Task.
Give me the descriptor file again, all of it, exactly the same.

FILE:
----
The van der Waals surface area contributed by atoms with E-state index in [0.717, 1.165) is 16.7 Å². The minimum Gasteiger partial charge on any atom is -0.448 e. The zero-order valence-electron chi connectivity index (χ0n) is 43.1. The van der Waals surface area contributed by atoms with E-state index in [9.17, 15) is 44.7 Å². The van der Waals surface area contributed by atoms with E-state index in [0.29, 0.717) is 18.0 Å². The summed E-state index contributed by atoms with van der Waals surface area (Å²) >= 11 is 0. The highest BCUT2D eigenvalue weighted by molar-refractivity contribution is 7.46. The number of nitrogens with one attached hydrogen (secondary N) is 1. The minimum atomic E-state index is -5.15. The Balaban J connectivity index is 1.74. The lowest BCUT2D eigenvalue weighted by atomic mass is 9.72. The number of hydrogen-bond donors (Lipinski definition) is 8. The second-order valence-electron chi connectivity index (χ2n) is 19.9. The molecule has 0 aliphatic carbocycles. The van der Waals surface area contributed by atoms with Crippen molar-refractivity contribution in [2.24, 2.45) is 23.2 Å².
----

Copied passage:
The van der Waals surface area contributed by atoms with E-state index in [0.717, 1.165) is 16.7 Å². The minimum Gasteiger partial charge on any atom is -0.448 e. The zero-order valence-electron chi connectivity index (χ0n) is 43.1. The van der Waals surface area contributed by atoms with E-state index in [9.17, 15) is 44.7 Å². The van der Waals surface area contributed by atoms with E-state index in [0.29, 0.717) is 18.0 Å². The summed E-state index contributed by atoms with van der Waals surface area (Å²) >= 11 is 0. The highest BCUT2D eigenvalue weighted by molar-refractivity contribution is 7.46. The number of nitrogens with one attached hydrogen (secondary N) is 1. The minimum atomic E-state index is -5.15. The Balaban J connectivity index is 1.74. The lowest BCUT2D eigenvalue weighted by atomic mass is 9.72. The number of hydrogen-bond donors (Lipinski definition) is 8. The second-order valence-electron chi connectivity index (χ2n) is 19.9. The molecule has 0 aliphatic carbocycles. The van der Waals surface area contributed by atoms with Crippen molar-refractivity contribution in [2.24, 2.45) is 23.2 Å².